“My kids started going to kindergarten in 1985 or so, and they started getting involved in all the youth sports, like soccer,” Grigar said. “The uniforms were coming out of San Antonio, and on one of the teams, the names of one of the sponsors was misspelled on the back of the uniform.
“I got to thinking I could probably do this better than someone somewhere else. JJ and I were both working in Austin and not getting involved in our community, so we decided we’d start this business.”
Grigar gave up a job working for the state to open her Main Street shop, which is a major stop for unique Lockhart memorabilia. She said she’s enjoyed being her own boss.
“My only regret is if I’d stayed with the state I’d have retired by now,” she laughed. “But I don’t know what I’d do if I wasn’t working … besides travel, or spend more time with the grandchildren. I like what we do. We’ve made so many friends and gotten to know so many people from having this business.”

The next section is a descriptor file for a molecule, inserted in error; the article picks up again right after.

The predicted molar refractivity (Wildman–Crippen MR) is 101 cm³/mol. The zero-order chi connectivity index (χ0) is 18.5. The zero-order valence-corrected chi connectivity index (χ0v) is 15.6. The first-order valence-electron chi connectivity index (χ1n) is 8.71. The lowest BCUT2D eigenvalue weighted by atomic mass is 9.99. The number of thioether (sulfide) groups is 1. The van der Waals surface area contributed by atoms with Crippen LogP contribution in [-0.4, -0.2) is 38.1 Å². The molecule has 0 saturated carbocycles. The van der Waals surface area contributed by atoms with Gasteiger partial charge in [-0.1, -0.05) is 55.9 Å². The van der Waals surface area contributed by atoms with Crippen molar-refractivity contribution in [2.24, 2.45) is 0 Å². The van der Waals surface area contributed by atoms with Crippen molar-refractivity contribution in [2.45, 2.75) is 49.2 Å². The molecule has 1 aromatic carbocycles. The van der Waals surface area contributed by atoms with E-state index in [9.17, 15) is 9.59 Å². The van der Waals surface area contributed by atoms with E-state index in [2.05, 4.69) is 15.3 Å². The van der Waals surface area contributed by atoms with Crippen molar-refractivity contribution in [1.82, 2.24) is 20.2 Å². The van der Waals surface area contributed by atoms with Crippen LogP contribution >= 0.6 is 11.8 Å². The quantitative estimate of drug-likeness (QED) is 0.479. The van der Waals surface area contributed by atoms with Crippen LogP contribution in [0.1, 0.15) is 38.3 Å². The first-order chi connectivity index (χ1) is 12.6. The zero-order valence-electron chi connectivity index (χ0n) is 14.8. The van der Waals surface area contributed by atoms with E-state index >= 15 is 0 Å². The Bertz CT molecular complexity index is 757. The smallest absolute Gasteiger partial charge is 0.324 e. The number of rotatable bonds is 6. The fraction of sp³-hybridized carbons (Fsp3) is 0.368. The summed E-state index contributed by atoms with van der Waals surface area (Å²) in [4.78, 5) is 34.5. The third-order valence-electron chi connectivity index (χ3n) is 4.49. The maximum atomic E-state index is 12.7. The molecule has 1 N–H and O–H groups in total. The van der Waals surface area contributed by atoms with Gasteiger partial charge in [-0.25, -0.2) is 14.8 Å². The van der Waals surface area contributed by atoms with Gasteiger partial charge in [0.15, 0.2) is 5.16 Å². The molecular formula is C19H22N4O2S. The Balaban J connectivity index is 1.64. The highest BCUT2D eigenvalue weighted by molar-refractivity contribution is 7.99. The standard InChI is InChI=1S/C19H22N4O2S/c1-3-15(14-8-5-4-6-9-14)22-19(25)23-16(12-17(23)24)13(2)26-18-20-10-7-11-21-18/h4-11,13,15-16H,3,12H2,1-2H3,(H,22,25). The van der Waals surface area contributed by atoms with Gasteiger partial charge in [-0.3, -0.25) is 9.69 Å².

Smitty’s Market owner Nina Sells opened her now-iconic restaurant on Commerce Street in 1999, and will celebrate the 20th anniversary of her grand opening in September.
You can find Sells – and her husband, Jim Sells – at Smitty’s every day, where she presides over her team of servers, cooks and carvers who sell hand-cut steaks in her market as well as pit-smoked barbecue in her restaurant. Twenty years later, she says she’s found the daily grind of hard work to be an experience she’s appreciated.
“I think it’s been very rewarding for me to be able to serve the public,” she said. “We really started out from scratch, and it’s so rewarding to be able to provide good meals to the public in an atmosphere that people want to come see. People from all over the world come through here.”
Sells’ restaurant – along with Black’s, Kreuz and Chisholm Trail – have long drawn people in from out of town who want to experience Lockhart’s famous barbecue. But she said she appreciates both the bustling environment brought on by the other businesses as well as the work those owners had to put into them.
“It was difficult for me because I financed my home and spent my own money to start this business,” Sells said. “It costs money to start a business, and I admire the business owners who are coming in (to Lockhart) because I know it isn’t cheap. Sometimes it works, and sometimes it doesn’t.”